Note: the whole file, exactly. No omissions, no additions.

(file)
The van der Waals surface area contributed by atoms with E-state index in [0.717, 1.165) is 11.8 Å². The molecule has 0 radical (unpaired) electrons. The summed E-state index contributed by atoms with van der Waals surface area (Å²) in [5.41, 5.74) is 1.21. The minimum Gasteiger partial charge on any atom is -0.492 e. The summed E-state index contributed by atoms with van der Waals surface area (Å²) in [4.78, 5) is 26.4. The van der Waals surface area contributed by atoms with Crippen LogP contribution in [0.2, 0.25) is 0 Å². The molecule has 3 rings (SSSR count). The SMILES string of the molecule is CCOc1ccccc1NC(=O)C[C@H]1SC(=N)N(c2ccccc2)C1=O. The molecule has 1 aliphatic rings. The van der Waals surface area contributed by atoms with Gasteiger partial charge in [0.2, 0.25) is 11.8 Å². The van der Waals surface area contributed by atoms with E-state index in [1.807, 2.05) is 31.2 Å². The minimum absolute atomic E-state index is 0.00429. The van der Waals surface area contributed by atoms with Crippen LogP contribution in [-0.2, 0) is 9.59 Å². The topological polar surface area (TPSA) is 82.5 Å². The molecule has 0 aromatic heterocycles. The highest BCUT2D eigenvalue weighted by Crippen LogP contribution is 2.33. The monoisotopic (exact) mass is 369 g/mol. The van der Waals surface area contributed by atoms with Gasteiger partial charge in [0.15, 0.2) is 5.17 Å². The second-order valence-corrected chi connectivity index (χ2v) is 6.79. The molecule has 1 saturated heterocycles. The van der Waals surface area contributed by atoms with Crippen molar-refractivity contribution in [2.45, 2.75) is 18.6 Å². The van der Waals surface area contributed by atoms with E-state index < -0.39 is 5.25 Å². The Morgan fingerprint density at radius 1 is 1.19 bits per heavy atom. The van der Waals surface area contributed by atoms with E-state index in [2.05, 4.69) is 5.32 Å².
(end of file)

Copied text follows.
The van der Waals surface area contributed by atoms with E-state index in [0.717, 1.165) is 11.8 Å². The molecule has 0 radical (unpaired) electrons. The summed E-state index contributed by atoms with van der Waals surface area (Å²) in [5.41, 5.74) is 1.21. The minimum Gasteiger partial charge on any atom is -0.492 e. The summed E-state index contributed by atoms with van der Waals surface area (Å²) in [4.78, 5) is 26.4. The van der Waals surface area contributed by atoms with Crippen LogP contribution in [0.2, 0.25) is 0 Å². The molecule has 3 rings (SSSR count). The SMILES string of the molecule is CCOc1ccccc1NC(=O)C[C@H]1SC(=N)N(c2ccccc2)C1=O. The molecule has 1 aliphatic rings. The van der Waals surface area contributed by atoms with Gasteiger partial charge in [0.2, 0.25) is 11.8 Å². The van der Waals surface area contributed by atoms with E-state index in [1.807, 2.05) is 31.2 Å². The minimum absolute atomic E-state index is 0.00429. The van der Waals surface area contributed by atoms with Crippen LogP contribution in [-0.2, 0) is 9.59 Å². The topological polar surface area (TPSA) is 82.5 Å². The molecule has 0 aromatic heterocycles. The highest BCUT2D eigenvalue weighted by Crippen LogP contribution is 2.33. The monoisotopic (exact) mass is 369 g/mol. The van der Waals surface area contributed by atoms with Gasteiger partial charge in [0.15, 0.2) is 5.17 Å². The second-order valence-corrected chi connectivity index (χ2v) is 6.79. The molecule has 1 saturated heterocycles. The van der Waals surface area contributed by atoms with Crippen molar-refractivity contribution in [2.45, 2.75) is 18.6 Å². The van der Waals surface area contributed by atoms with E-state index < -0.39 is 5.25 Å². The Morgan fingerprint density at radius 1 is 1.19 bits per heavy atom. The van der Waals surface area contributed by atoms with E-state index in [2.05, 4.69) is 5.32 Å².